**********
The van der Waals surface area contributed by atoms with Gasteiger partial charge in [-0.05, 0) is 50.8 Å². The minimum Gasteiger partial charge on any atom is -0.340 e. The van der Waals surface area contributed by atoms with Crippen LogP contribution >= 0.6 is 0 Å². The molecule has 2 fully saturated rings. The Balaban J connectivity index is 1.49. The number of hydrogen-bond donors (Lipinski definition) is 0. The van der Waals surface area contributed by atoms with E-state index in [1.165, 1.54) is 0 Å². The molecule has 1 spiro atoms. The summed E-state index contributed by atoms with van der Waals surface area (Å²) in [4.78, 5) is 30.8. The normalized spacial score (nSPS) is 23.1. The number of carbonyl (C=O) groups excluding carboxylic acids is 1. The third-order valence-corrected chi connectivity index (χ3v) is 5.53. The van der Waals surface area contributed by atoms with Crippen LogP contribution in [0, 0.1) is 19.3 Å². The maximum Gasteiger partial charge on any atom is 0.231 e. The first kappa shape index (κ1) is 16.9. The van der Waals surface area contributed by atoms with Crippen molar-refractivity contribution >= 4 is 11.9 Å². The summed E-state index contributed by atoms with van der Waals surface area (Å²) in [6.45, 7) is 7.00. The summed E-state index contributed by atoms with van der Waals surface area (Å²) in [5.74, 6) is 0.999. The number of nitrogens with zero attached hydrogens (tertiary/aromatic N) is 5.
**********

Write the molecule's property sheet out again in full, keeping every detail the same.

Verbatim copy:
The van der Waals surface area contributed by atoms with Gasteiger partial charge in [-0.05, 0) is 50.8 Å². The minimum Gasteiger partial charge on any atom is -0.340 e. The van der Waals surface area contributed by atoms with Crippen LogP contribution >= 0.6 is 0 Å². The molecule has 2 fully saturated rings. The Balaban J connectivity index is 1.49. The number of hydrogen-bond donors (Lipinski definition) is 0. The van der Waals surface area contributed by atoms with E-state index in [1.165, 1.54) is 0 Å². The molecule has 1 spiro atoms. The summed E-state index contributed by atoms with van der Waals surface area (Å²) in [4.78, 5) is 30.8. The normalized spacial score (nSPS) is 23.1. The number of carbonyl (C=O) groups excluding carboxylic acids is 1. The third-order valence-corrected chi connectivity index (χ3v) is 5.53. The van der Waals surface area contributed by atoms with Crippen LogP contribution in [0, 0.1) is 19.3 Å². The maximum Gasteiger partial charge on any atom is 0.231 e. The first kappa shape index (κ1) is 16.9. The van der Waals surface area contributed by atoms with Crippen molar-refractivity contribution >= 4 is 11.9 Å². The summed E-state index contributed by atoms with van der Waals surface area (Å²) in [6.45, 7) is 7.00. The summed E-state index contributed by atoms with van der Waals surface area (Å²) in [5.74, 6) is 0.999. The number of nitrogens with zero attached hydrogens (tertiary/aromatic N) is 5.